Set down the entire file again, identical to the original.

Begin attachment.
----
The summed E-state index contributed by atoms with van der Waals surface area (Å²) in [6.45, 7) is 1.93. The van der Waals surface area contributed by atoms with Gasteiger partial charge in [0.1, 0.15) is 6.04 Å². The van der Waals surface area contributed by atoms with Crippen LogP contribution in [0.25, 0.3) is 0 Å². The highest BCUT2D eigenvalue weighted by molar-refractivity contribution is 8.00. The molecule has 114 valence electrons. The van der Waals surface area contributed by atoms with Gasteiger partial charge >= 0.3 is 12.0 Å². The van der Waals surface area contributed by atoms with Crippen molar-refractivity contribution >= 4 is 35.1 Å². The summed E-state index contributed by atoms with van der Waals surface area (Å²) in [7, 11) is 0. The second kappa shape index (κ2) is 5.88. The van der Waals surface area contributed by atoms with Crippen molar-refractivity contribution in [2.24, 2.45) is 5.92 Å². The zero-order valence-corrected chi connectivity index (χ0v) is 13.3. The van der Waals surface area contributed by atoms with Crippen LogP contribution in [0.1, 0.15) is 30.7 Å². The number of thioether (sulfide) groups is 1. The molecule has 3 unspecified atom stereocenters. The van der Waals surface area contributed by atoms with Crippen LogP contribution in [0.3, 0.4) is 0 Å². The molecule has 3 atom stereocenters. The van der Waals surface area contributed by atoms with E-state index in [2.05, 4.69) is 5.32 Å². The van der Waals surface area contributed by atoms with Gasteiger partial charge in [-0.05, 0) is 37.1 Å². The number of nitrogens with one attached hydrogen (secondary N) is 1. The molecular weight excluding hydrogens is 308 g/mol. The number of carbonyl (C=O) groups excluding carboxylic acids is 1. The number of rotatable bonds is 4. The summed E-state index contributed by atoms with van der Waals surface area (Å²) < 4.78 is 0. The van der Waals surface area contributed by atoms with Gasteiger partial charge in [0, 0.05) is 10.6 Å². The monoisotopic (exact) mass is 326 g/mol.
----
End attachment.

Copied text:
The summed E-state index contributed by atoms with van der Waals surface area (Å²) in [6.45, 7) is 1.93. The van der Waals surface area contributed by atoms with Gasteiger partial charge in [0.1, 0.15) is 6.04 Å². The van der Waals surface area contributed by atoms with Crippen LogP contribution in [0.25, 0.3) is 0 Å². The highest BCUT2D eigenvalue weighted by molar-refractivity contribution is 8.00. The molecule has 114 valence electrons. The van der Waals surface area contributed by atoms with Gasteiger partial charge >= 0.3 is 12.0 Å². The van der Waals surface area contributed by atoms with Crippen molar-refractivity contribution >= 4 is 35.1 Å². The summed E-state index contributed by atoms with van der Waals surface area (Å²) in [7, 11) is 0. The second kappa shape index (κ2) is 5.88. The van der Waals surface area contributed by atoms with Crippen molar-refractivity contribution in [2.24, 2.45) is 5.92 Å². The zero-order valence-corrected chi connectivity index (χ0v) is 13.3. The van der Waals surface area contributed by atoms with Crippen LogP contribution in [0.1, 0.15) is 30.7 Å². The number of thioether (sulfide) groups is 1. The molecule has 3 unspecified atom stereocenters. The van der Waals surface area contributed by atoms with Crippen LogP contribution in [0.3, 0.4) is 0 Å². The molecule has 3 atom stereocenters. The van der Waals surface area contributed by atoms with E-state index in [2.05, 4.69) is 5.32 Å². The van der Waals surface area contributed by atoms with Gasteiger partial charge in [-0.05, 0) is 37.1 Å². The number of nitrogens with one attached hydrogen (secondary N) is 1. The molecular weight excluding hydrogens is 308 g/mol. The number of carbonyl (C=O) groups excluding carboxylic acids is 1. The number of rotatable bonds is 4. The summed E-state index contributed by atoms with van der Waals surface area (Å²) < 4.78 is 0. The van der Waals surface area contributed by atoms with Gasteiger partial charge in [0, 0.05) is 10.6 Å². The monoisotopic (exact) mass is 326 g/mol.